83 Scott GI, Colligan PB, Ren BH, Ren J. Ginsenosides Rb1 and Re decrease cardiac contraction in adult rat ventricular myocytes: 101 Matsuda H, Kubo M, Tani T, Kitagawa I, Mizuno M.
role of nitric oxide. Br J Pharmacol. 2001;134:1159–1165.
[Pharmacological study of Panax ginseng C. A. Meyer (IX).
84 Sung J, Han KH, Zo JH, Park HJ, Kim CH, Oh BH. Effects of Protective effect of red ginseng on interferon (2) on phagocytic red ginseng upon vascular endothelial function in patients with activity of mouse reticuloendothelial cells system]. Shoyaku- essential hypertension. Am J Chin Med. 2000;28:205–216.
gaku Zasshi. 1987;41:135–141. (text in Japanese with English 85 Li Z, Chen X, Niwa Y, Sakamoto S, Nakaya Y. Involvement of Ca2+-activated K+ channels in ginsenosides-induced aortic 102 Ahn YK, Kim YK, Chang JG, Kim JH, Goo JD. The effect of relaxation in rats. J Cardiovasc Pharmacol. 2001;37:41–47.
Korean ginseng on the immunotoxicity of mitomycin C. Yakhak 86 Kim CS, Park JB, Kim KJ, Chang SJ, Ryoo SW, Jeon BH. Effect of Korea red ginseng on cerebral blood flow and superoxide 103 Park HW, Kim SC, Jung NP. The effect of ginseng saponin production. Acta Pharmacol Sin. 2002;23:1152–1156.
fractions on humoral immunity of mice. Korean J Ginseng Sci.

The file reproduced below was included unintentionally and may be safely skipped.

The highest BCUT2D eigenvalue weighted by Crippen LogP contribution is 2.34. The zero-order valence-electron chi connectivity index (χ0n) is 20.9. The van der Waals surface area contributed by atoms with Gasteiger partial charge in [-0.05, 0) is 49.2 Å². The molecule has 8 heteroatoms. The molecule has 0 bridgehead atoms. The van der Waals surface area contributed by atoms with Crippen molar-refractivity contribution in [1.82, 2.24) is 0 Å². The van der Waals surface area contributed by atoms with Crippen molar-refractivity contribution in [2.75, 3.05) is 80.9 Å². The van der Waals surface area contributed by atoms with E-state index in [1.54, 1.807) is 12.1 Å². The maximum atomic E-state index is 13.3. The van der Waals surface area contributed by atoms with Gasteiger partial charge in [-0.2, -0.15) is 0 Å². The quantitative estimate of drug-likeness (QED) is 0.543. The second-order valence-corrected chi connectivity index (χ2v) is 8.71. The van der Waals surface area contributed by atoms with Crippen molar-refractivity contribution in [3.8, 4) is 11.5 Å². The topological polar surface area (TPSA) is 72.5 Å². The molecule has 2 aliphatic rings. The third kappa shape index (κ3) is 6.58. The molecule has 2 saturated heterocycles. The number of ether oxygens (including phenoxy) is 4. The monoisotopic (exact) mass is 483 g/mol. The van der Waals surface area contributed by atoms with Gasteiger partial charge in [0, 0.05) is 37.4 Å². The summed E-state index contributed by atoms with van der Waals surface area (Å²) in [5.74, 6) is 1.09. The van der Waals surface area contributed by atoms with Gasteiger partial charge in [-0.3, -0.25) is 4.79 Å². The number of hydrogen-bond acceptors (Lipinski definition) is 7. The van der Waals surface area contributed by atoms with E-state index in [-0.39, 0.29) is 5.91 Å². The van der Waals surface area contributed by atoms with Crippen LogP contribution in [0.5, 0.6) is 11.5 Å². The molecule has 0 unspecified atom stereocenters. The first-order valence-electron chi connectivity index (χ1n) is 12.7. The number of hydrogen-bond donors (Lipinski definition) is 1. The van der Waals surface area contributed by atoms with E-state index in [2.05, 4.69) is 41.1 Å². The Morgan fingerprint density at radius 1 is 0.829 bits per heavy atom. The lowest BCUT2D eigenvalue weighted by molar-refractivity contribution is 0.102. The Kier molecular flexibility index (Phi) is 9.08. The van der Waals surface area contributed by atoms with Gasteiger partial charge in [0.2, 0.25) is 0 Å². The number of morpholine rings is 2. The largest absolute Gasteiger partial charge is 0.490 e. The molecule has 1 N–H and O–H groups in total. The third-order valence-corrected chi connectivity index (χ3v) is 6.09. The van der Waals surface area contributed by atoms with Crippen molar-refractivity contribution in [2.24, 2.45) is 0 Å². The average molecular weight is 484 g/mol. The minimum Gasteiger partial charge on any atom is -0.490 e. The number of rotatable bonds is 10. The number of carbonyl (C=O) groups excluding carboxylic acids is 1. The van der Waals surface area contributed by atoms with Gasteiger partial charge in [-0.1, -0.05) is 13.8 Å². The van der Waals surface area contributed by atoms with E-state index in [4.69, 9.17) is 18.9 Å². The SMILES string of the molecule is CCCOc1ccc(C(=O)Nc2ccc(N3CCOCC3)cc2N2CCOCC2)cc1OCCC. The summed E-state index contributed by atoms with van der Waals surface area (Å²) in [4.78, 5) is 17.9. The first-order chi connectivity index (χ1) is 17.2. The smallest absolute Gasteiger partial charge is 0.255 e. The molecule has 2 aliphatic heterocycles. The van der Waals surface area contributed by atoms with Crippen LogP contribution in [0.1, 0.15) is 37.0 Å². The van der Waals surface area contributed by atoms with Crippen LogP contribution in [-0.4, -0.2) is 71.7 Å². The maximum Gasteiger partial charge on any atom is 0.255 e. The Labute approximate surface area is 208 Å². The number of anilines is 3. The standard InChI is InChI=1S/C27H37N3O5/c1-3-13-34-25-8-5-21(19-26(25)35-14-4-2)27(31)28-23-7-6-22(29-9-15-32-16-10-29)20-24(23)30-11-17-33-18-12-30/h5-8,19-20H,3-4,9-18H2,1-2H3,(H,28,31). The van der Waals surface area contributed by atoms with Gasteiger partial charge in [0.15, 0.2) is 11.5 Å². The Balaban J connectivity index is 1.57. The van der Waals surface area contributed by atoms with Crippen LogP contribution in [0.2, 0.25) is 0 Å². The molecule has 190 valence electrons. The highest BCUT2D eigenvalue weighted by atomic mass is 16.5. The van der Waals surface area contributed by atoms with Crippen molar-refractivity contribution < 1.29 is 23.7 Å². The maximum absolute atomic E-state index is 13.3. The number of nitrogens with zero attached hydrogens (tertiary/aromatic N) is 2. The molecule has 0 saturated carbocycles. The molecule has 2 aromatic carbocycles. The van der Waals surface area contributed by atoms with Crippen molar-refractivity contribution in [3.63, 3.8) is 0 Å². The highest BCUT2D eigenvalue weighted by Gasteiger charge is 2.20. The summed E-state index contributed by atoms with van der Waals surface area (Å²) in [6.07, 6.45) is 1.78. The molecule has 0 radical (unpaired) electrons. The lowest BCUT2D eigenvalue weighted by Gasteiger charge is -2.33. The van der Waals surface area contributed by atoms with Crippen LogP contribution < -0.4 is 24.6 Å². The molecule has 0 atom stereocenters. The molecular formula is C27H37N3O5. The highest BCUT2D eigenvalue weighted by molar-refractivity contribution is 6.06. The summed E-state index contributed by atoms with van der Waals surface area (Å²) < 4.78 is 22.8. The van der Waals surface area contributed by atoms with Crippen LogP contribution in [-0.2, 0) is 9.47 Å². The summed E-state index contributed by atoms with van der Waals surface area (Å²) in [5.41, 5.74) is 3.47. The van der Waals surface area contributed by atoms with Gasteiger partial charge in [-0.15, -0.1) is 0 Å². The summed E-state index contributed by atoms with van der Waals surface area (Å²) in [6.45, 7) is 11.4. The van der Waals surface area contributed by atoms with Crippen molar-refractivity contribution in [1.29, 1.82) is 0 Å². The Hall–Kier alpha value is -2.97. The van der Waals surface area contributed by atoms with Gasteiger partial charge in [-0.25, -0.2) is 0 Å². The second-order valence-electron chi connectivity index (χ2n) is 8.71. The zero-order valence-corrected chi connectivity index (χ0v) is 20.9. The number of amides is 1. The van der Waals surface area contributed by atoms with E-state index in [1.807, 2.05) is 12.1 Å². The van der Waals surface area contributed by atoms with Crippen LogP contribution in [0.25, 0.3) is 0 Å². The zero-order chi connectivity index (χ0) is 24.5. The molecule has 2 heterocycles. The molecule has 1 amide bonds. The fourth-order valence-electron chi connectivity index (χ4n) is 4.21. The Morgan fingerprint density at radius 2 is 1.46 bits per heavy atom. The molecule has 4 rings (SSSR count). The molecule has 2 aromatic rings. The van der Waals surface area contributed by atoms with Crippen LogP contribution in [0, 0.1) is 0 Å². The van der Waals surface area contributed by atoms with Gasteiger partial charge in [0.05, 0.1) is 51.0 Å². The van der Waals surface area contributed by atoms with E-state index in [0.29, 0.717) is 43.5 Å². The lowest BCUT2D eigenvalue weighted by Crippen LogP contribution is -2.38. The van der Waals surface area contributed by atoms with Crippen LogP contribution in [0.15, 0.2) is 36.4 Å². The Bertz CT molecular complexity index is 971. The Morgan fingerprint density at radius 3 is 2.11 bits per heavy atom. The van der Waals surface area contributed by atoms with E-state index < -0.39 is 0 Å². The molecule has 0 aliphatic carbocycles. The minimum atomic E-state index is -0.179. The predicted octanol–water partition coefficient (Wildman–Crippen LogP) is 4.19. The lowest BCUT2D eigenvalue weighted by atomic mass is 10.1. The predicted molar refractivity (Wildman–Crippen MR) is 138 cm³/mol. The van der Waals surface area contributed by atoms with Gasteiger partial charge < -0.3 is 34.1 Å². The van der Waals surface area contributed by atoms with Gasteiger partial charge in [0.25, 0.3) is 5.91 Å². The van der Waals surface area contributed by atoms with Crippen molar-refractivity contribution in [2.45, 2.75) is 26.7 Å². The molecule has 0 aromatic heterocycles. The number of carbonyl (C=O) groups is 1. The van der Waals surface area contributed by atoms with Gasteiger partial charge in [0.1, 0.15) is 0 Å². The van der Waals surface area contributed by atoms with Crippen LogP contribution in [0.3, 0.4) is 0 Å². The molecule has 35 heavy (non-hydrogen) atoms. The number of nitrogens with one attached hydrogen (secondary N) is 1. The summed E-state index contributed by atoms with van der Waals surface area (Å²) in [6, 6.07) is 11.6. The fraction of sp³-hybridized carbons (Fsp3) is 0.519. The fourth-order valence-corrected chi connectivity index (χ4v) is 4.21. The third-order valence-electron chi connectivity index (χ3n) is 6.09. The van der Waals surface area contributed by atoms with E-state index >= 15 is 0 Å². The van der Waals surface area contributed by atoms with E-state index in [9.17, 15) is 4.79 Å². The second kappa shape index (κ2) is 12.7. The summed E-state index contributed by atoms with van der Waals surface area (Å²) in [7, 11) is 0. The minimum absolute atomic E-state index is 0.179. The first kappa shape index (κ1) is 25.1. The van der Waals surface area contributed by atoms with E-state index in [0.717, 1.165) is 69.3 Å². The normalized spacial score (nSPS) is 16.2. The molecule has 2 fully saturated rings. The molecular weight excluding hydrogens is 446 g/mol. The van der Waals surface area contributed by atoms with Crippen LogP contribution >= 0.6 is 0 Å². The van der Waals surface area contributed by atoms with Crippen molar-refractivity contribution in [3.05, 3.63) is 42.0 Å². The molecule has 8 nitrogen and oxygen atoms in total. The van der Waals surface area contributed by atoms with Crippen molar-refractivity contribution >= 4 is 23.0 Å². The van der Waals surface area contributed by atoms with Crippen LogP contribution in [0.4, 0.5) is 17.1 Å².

104 Ohtani K, Mizutani K, Kasai R, Hirose K, Kishi K, Tanaka O, 122 Chen X, Lee TJ. Ginsenosides-induced a nitric oxide-mediated et al. Reticuloendothelial system activating polysaccharides relaxation of the rabbit corpus cavernosum. Br J Pharmacol.
from Panax spp – Panax-notoginseng, Panax-ginseng and Panax- japonicus. J Pharmacobiodyn. 1987;10:S63.
123 Fahim MS, Fahim Z, Harman JM. Effect of Panax ginseng on 105 Hu S, Concha C, Johannisson A, Meglia G, Waller KP. Effect of testosterone level and prostate in male rats. Arch Androl.
subcutaneous injection of ginseng on cows with subclinical Staphylococcus aureus mastitis. J Vet Med B Infect Dis Vet 124 Bahrke MS, Morgan WP. Evaluation of the ergogenic properties of ginseng. Sports Med. 1994;18:229–248.
106 Yun TK. Experimental and epidemiologic evidence of cancer 125 Zhou W, Chai H, Lin PH, Lumsden AB, Yao Q, Chen CJ.
preventive effects of Panax ginseng C.A. Meyer. Nutr Rev.
Molecular mechanisms and clinical applications of ginseng root for cardiovascular disease. Med Sci Monit. 2004;10:187–192.
107 Yun TK. Panax ginseng- a non-organ-specific cancer preven- 126 Long MZ, Wang DB, Yang JM. [Clinical study on effect of Shenmai injection in treating congestive heart failure].
108 Lee YN, Lee HY, Chung HY, Kim SI, Lee SK, Park BC, et al.